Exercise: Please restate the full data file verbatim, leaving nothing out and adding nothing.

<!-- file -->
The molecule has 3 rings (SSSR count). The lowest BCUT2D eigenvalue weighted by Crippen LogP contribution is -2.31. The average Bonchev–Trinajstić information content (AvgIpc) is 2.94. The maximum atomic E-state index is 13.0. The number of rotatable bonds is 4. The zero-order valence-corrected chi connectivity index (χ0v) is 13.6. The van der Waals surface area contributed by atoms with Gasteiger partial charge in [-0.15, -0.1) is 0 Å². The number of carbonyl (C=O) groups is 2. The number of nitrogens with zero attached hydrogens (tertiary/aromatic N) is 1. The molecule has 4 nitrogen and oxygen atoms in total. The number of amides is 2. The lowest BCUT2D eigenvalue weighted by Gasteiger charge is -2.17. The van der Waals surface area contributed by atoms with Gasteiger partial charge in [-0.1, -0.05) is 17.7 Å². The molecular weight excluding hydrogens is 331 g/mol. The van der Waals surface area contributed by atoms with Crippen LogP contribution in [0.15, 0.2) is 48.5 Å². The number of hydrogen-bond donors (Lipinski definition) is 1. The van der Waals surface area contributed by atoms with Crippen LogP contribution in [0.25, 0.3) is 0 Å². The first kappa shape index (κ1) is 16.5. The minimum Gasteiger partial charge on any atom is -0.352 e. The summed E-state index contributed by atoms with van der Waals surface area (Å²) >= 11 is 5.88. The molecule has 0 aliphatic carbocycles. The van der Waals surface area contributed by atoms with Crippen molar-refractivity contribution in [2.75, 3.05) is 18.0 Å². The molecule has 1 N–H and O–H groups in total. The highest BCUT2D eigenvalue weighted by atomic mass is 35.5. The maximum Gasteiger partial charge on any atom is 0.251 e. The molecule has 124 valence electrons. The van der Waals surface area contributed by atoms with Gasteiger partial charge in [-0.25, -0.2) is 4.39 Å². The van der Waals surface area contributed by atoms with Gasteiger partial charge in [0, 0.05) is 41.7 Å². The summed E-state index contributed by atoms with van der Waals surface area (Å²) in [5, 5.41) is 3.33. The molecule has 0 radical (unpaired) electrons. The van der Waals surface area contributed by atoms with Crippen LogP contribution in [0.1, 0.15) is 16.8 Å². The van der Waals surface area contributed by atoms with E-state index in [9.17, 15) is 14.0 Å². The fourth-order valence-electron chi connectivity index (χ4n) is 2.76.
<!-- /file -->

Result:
The molecule has 3 rings (SSSR count). The lowest BCUT2D eigenvalue weighted by Crippen LogP contribution is -2.31. The average Bonchev–Trinajstić information content (AvgIpc) is 2.94. The maximum atomic E-state index is 13.0. The number of rotatable bonds is 4. The zero-order valence-corrected chi connectivity index (χ0v) is 13.6. The van der Waals surface area contributed by atoms with Gasteiger partial charge in [-0.15, -0.1) is 0 Å². The number of carbonyl (C=O) groups is 2. The number of nitrogens with zero attached hydrogens (tertiary/aromatic N) is 1. The molecule has 4 nitrogen and oxygen atoms in total. The number of amides is 2. The lowest BCUT2D eigenvalue weighted by Gasteiger charge is -2.17. The van der Waals surface area contributed by atoms with Gasteiger partial charge in [-0.1, -0.05) is 17.7 Å². The molecular weight excluding hydrogens is 331 g/mol. The van der Waals surface area contributed by atoms with Crippen LogP contribution in [0.15, 0.2) is 48.5 Å². The number of hydrogen-bond donors (Lipinski definition) is 1. The van der Waals surface area contributed by atoms with Crippen LogP contribution in [0.25, 0.3) is 0 Å². The first kappa shape index (κ1) is 16.5. The minimum Gasteiger partial charge on any atom is -0.352 e. The summed E-state index contributed by atoms with van der Waals surface area (Å²) >= 11 is 5.88. The molecule has 0 aliphatic carbocycles. The van der Waals surface area contributed by atoms with Crippen molar-refractivity contribution in [2.75, 3.05) is 18.0 Å². The molecule has 1 N–H and O–H groups in total. The highest BCUT2D eigenvalue weighted by atomic mass is 35.5. The maximum Gasteiger partial charge on any atom is 0.251 e. The molecule has 124 valence electrons. The van der Waals surface area contributed by atoms with Gasteiger partial charge in [-0.25, -0.2) is 4.39 Å². The van der Waals surface area contributed by atoms with Gasteiger partial charge in [0, 0.05) is 41.7 Å². The summed E-state index contributed by atoms with van der Waals surface area (Å²) in [5, 5.41) is 3.33. The molecule has 0 radical (unpaired) electrons. The van der Waals surface area contributed by atoms with Crippen LogP contribution in [0.1, 0.15) is 16.8 Å². The van der Waals surface area contributed by atoms with E-state index in [9.17, 15) is 14.0 Å². The fourth-order valence-electron chi connectivity index (χ4n) is 2.76.